Physiology, Alveolar Tension

Article Author:
Benjamin Seadler
Article Author:
Fadi Toro
Article Editor:
Sandeep Sharma
Updated:
5/23/2020 8:50:40 PM
PubMed Link:
Physiology, Alveolar Tension

Introduction

Alveoli are microscopic balloon-shaped structures located at the end of the respiratory tree. They expand during inhalation, taking in oxygen, and shrink during exhalation, expelling carbon dioxide. These tiny air sacs are the site where gas exchange between inspired air and the blood takes place. A variety of factors, many of which are currently under research, determine the size and shape of individual alveoli. In the distal airways, a state of balance exists between the forces acting to deflate the lungs and the ones trying to keep them inflated. Alveolar tension is a collapsing force that plays a crucial role in maintaining this balance. The article will review the essential elements of pulmonary anatomy, histology, and physiology that control alveolar tension, one of the main determinants of lung recoil.

Structure

Alveoli are classically described as a cluster of grapes, with each alveolus being a separate entity from the ones surrounding it. However, recent histologic research revealed that the actual structure is quite different and much more complicated. Numerous connections exist between alveoli, resulting in a complex system of airflow within the distal airways. Their shape is polygonal with flat sides rather than spherical, and each alveolus shares a common wall with its neighbors. They more likely resemble foam or froth than balloons.[1] The wall shared by two neighboring alveoli is called the inter-alveolar septum. It consists of a single layer of alveolar epithelial cells, capillary endothelial cells, and a variety of interstitial tissue in between. There are two distinct types of alveolar epithelial cells, namely, type I and type II pneumocytes. Type I pneumocytes cover around 95% of the entire surface area of alveoli and provide an excellent space for gas exchange. Type II pneumocytes produce surfactant, a vital substance that decreases the effects of surface tension, as discussed later in the article. They also function as stem cells that differentiate into both types of alveolar cells following lung damage.[2]

Function

The balance between the lungs' expanding and collapsing forces determines the size of an alveolus at any specific point in time. Lung recoil is the term used to describe the tendency of alveoli to rebound after being inflated. The primary determinant of lung recoil is surface tension, which is a force imposed by water molecules at the surface of liquids. It occurs whenever there is an air-liquid interface, as in the case of the interior lining of alveoli, and acts to minimize the surface area. The other principal determinant of recoil is the composition of the lung tissue itself, which has a high content of collagen and elastin fibers giving it large elastic properties. Even though these collapsing forces are crucial to exhale air after an inspiration, they must be counteracted by expanding forces at end-expiration to prevent alveolar collapse.[1] One of the principal forces that prevent atelectasis, or complete airway closure, is the extensive collagen extracellular matrix (ECM) running throughout the interalveolar septa. The ECM is rich in fibroblasts that provide "radial traction," i.e., forces pulling in all directions away from the center of each alveolus, keeping it inflated. The other factor that prevents alveolar collapse is the presence of surfactant, a substance produced by type II pneumocytes. Further explanation of the role of pulmonary surfactant and surface tension first relies on an understanding of the physical interactions of water molecules with one another.[2]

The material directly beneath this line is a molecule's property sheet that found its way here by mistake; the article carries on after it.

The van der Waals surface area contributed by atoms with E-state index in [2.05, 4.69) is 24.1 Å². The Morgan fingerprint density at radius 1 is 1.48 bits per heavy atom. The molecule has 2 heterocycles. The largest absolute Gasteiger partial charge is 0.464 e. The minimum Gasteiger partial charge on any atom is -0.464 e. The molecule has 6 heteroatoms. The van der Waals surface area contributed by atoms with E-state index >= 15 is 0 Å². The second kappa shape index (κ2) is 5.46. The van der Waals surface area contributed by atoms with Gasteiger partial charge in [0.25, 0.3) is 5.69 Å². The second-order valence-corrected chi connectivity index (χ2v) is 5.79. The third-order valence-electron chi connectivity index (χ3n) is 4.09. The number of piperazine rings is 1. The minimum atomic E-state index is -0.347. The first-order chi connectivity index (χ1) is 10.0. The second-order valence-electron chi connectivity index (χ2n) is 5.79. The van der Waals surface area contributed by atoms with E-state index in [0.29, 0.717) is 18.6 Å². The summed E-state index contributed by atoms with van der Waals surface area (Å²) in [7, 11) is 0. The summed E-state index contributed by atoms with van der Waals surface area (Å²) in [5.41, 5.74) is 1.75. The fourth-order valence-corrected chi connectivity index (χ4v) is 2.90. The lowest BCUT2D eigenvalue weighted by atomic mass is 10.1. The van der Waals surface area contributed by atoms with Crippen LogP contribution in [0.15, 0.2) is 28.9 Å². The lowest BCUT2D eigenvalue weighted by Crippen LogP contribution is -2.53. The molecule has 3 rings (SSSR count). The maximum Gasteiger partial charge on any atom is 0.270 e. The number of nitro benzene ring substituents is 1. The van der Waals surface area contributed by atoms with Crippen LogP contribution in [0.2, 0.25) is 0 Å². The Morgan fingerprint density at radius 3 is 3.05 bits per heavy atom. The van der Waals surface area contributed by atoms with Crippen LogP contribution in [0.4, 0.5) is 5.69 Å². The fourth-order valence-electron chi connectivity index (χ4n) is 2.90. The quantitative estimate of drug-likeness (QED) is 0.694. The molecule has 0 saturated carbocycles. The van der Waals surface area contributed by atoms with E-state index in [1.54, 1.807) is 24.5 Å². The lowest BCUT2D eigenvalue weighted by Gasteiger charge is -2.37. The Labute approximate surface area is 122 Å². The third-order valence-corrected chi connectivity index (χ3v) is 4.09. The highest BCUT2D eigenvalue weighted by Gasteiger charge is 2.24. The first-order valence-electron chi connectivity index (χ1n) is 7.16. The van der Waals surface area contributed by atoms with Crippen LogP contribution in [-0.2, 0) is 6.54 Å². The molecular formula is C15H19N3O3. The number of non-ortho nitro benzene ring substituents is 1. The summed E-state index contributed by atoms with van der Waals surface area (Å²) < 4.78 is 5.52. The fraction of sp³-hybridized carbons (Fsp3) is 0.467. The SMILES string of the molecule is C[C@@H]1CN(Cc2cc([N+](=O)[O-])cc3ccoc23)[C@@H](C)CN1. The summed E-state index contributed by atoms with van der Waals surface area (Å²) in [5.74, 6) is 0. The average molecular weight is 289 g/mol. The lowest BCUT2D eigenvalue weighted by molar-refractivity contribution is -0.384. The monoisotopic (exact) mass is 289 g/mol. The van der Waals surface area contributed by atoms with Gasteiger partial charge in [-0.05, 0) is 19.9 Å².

Water is a polar molecule with its oxygen atom being more negatively charged than the two covalently-bonded hydrogen atoms. The electronegativity of oxygen creates a more negative charge on one side of the molecule and a more positive charge on the other side. When surrounded by other water molecules, the negatively charged regions attract the positively charged ones. These bonds create a force called surface tension that pulls water molecules closer to each other. Since water lines the interior surface of alveoli, surface tension pulls the water collection as well as the alveoli inwards. Without a mechanism to counter this force, the alveolus would collapse.[3]

Humans, along with many other mammals, possess a mechanism that serves to lower the surface tension of water within alveoli and the distal airways. Specifically, type II pneumocytes secrete a substance called surfactant that helps decrease surface tension. Pulmonary surfactant is composed of approximately 90% lipids and 10% proteins. The proteins found in surfactant play a diverse range of roles, many of which are a topic of research, and are beyond the discussion of this article.[3] The lipids found in surfactant, on the other hand, play a vital role in reducing surface tension and are mainly composed of phospholipids. Phospholipids have one polar group on the "head" of the molecule and two nonpolar "tails" (see attached figure). As previously discussed, water is a polar molecule. Therefore, any substance possessing a polar group mixes easily with water. We call these substances hydrophilic. Nonpolar molecules, on the other hand, do not mix with water and are called hydrophobic. Looking at the structure of a phospholipid, it contains one hydrophilic head and two hydrophobic tails. A molecule possessing both hydrophilic and hydrophobic regions is termed amphipathic. When an amphipathic molecule mixes with water, the hydrophilic head forms temporary bonds with the charged areas of neighboring water molecules, as water would with itself. The hydrophobic tails do not form these bonds with water and therefore get pushed towards each other. The result is a sphere of surfactant molecules with the "heads" on the outside, facing water molecules, and the "tails" on the inside facing each other. If one imagines a collection of water with thousands of these small surfactant "spheres" separating the neighboring water molecules, it becomes easier to picture how exactly surfactant interrupts the temporary interactions of water molecules with each other, thereby lowering the surface tension.[2]